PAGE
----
A case for basic rules of the road for the open Internet, now ….

Access to fast, affordable and open broadband, for users and developers alike is, I believe, the single most important driver of innovation in our business. The FCC will likely vote next week on a framework for net neutrality – we got aspects of this wrong ten years ago we can’t afford to be wrong again. For the reasons I outline below, we are at an important juncture in the evolution of how we connect to the Internet and how services are delivered on top of the platform. The lack of basic “rules of the road” for what network providers and others can and can’t do is starting to hamper innovation and growth. The proposals aren’t perfect but now is the time for the FCC to act.

Brad Burnham stopped by our office earlier this week to talk about his proposal for the future of net neutrality.The FCC has circulated a draft of a set of rules about neutrality that the Commission will likely vote on this week. Though the rules are not public, Chairman Genachowski outlined their substance last week. Through a combination of the Chairman’s talk, the Waxman Proposal, and the Google/Verizon proposal, one can derive the substance of the issue and understand its opportunities and risks. I strongly support much of what the Chairman has proposed and I support the clarifications that Burnham outlines. Before further discussing this point, I have to ask – why does this matter now? Over the past few years there has been a lot of discussion, a lot of promises, and some proposals with regard to net neutrality.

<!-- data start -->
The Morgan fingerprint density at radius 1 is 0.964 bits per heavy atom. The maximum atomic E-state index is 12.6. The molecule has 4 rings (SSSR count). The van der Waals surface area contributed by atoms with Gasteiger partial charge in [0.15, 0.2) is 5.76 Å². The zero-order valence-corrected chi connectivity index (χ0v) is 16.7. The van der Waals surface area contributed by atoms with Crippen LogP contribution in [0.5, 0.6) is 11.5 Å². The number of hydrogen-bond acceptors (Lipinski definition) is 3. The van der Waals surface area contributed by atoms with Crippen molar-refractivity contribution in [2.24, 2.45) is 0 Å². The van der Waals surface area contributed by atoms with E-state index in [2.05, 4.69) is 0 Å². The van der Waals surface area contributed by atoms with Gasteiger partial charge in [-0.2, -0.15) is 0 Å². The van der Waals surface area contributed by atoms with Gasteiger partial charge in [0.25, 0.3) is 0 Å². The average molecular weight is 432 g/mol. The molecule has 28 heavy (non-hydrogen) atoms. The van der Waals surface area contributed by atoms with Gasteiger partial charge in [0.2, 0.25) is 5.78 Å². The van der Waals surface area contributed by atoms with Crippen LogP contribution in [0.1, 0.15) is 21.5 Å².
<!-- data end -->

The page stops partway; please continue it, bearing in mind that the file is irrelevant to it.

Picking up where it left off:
Three reasons why this matters now: READ ON OVER AT TECHCRUNCH

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